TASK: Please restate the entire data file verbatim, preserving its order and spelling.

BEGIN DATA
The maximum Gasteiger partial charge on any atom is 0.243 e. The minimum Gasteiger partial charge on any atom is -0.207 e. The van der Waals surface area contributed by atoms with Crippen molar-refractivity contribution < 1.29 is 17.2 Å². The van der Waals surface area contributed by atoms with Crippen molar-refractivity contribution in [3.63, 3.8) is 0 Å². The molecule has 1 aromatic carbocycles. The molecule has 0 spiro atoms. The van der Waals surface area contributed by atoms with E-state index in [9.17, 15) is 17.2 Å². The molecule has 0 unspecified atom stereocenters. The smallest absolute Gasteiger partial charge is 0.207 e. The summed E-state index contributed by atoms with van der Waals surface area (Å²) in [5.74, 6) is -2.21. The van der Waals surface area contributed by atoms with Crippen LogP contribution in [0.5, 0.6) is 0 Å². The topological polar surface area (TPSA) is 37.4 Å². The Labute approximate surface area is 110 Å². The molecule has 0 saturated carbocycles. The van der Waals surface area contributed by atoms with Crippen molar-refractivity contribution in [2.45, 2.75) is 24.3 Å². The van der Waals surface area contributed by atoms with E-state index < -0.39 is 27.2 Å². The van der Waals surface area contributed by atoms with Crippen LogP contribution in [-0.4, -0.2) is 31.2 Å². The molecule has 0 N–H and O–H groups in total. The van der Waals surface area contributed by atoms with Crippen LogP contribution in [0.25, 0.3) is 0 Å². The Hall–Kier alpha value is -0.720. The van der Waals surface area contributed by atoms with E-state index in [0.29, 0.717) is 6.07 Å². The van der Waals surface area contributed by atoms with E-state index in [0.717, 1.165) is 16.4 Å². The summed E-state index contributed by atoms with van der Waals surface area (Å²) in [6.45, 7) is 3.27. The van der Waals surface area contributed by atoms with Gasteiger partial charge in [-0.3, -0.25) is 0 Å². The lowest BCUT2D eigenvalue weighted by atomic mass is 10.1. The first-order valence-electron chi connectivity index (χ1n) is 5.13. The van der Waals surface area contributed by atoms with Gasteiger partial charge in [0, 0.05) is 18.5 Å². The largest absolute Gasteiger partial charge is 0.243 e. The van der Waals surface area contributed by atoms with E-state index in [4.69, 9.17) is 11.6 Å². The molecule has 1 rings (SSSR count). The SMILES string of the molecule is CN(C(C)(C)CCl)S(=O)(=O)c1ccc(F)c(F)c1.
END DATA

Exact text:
The maximum Gasteiger partial charge on any atom is 0.243 e. The minimum Gasteiger partial charge on any atom is -0.207 e. The van der Waals surface area contributed by atoms with Crippen molar-refractivity contribution < 1.29 is 17.2 Å². The van der Waals surface area contributed by atoms with Crippen molar-refractivity contribution in [3.63, 3.8) is 0 Å². The molecule has 1 aromatic carbocycles. The molecule has 0 spiro atoms. The van der Waals surface area contributed by atoms with E-state index in [9.17, 15) is 17.2 Å². The molecule has 0 unspecified atom stereocenters. The smallest absolute Gasteiger partial charge is 0.207 e. The summed E-state index contributed by atoms with van der Waals surface area (Å²) in [5.74, 6) is -2.21. The van der Waals surface area contributed by atoms with Crippen LogP contribution in [0.5, 0.6) is 0 Å². The topological polar surface area (TPSA) is 37.4 Å². The Labute approximate surface area is 110 Å². The molecule has 0 saturated carbocycles. The van der Waals surface area contributed by atoms with Crippen molar-refractivity contribution in [2.45, 2.75) is 24.3 Å². The van der Waals surface area contributed by atoms with E-state index < -0.39 is 27.2 Å². The van der Waals surface area contributed by atoms with Crippen LogP contribution in [-0.4, -0.2) is 31.2 Å². The molecule has 0 N–H and O–H groups in total. The van der Waals surface area contributed by atoms with Crippen LogP contribution in [0.25, 0.3) is 0 Å². The Hall–Kier alpha value is -0.720. The van der Waals surface area contributed by atoms with E-state index in [0.29, 0.717) is 6.07 Å². The van der Waals surface area contributed by atoms with E-state index in [0.717, 1.165) is 16.4 Å². The summed E-state index contributed by atoms with van der Waals surface area (Å²) in [6.45, 7) is 3.27. The van der Waals surface area contributed by atoms with Gasteiger partial charge in [-0.3, -0.25) is 0 Å². The lowest BCUT2D eigenvalue weighted by atomic mass is 10.1. The first-order valence-electron chi connectivity index (χ1n) is 5.13. The van der Waals surface area contributed by atoms with Gasteiger partial charge in [0, 0.05) is 18.5 Å². The largest absolute Gasteiger partial charge is 0.243 e. The van der Waals surface area contributed by atoms with E-state index in [4.69, 9.17) is 11.6 Å². The molecule has 1 rings (SSSR count). The SMILES string of the molecule is CN(C(C)(C)CCl)S(=O)(=O)c1ccc(F)c(F)c1.